The interview is available on Alex’s Risk Academy blog.
I strongly encourage everybody to either listen to the interview (it is long, at 50 minutes) or read the transcript.
Here are some key points.
- If we can’t agree on what the word ‘risk’ and the phrase ‘risk management’ mean, how can we expect to have a constructive discussion using them. I agree and have suggested that we use plain English (thus the title of my latest book, Risk Management in Plain English); we should talk about ‘what might happen’ rather than ‘risk’ as we need to consider everything that might happen as we strive to achieve our objectives. ‘Risk’ is a word that limits discussion due to its common usage as either something bad that might happen or the likelihood of something bad happening.
- Risk registers, heat maps, and such (including COSO’s risk profile) don’t help us make decisions. They can help you decide on whether to act to address a risk, but not whether you should choose this vendor, go ahead with a new ERP implementation at this time, or even cross the road here or over there.
- Grant talks about achieving an acceptable level of certainty that you will achieve your aims (i.e., your objectives). I know what he is talking about, but disagree with this characterization. You can never be certain and this may lead people to choose an option where they are most ‘certain’ of the results. In a LinkedIn discussion, I asked:
Alex, would you choose an option where you have a 70% level of confidence in your assessment that you are 80% likely to gain $500, or one where you have 90% confidence in your assessment that you are 60% likely to gain $450? Is it about being sufficiently certain? What about where there are multiple potential consequences and you have differing levels of confidence?
If your aim is to earn $300, which option do you choose? One where you are highly confident of achieving your goal or one where you are a little less confident but might surpass that goal substantially?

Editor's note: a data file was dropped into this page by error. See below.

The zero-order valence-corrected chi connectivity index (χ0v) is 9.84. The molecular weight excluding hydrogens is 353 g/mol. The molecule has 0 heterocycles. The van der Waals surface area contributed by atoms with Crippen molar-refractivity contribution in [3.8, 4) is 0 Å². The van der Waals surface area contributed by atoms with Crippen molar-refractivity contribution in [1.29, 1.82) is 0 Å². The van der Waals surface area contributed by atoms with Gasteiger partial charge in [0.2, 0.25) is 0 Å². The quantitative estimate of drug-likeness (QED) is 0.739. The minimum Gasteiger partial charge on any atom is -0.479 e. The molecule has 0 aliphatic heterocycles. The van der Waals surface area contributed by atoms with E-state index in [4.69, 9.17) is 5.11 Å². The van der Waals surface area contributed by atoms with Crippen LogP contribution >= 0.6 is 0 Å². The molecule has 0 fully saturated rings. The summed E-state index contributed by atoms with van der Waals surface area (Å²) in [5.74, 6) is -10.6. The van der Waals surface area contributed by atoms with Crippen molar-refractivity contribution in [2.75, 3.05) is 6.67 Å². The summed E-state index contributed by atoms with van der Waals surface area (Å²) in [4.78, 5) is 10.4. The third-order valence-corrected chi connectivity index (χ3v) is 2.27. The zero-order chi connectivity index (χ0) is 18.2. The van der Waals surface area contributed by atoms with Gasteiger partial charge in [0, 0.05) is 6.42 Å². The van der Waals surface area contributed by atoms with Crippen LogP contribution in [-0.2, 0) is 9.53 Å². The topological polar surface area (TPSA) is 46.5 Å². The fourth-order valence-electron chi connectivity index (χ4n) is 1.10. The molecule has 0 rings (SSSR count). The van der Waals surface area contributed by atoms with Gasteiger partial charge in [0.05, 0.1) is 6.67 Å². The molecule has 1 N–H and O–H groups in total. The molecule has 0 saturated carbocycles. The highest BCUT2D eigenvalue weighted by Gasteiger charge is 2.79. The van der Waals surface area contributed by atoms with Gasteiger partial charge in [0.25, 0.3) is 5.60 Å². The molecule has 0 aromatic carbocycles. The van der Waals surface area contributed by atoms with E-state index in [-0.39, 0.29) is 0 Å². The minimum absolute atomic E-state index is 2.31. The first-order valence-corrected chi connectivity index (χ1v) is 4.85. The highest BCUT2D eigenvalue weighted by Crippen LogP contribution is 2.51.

I much prefer to focus on making the informed and intelligent decisions necessary for success.
Grant and I have discussed this and remain apart – but I expect that in time we will, as we have before, come to a meeting of the minds.
- Grant focuses on assumptions. This is a great point! Whenever we make decisions, we have assumptions. Frequently, we fail to recognize that we are making those assumptions. Instead, we should be clear about what they are, how they affect the decision, and how we will monitor them. If they are critical to the decision, then should things turn out differently than anticipated we should be ready to change or a least modify the decision.For example, when the CFO presents his forecast for the next quarter, it is based on assumptions. The executive team should make sure they understand those assumptions, challenge them as needed, and then adapt as conditions change.
- Towards the end, Grant captures the essence of what we should all be striving for.
…it’s actually very, very simple. And actually, I’ve gone back to the very beginning. It’s what I used to do years and years and years ago, which is I don’t have to worry about definitions. Just make better decisions by exploring scenarios, looking at certain uncertainties. It’s as simple as that. And particularly the assumptions.
What are the key points for you?
Are you a believer in the traditional methods apparent in the NACD guidance or the ideas and philosophies expressed by Grant, Alex, (and me)?
I welcome your thoughts.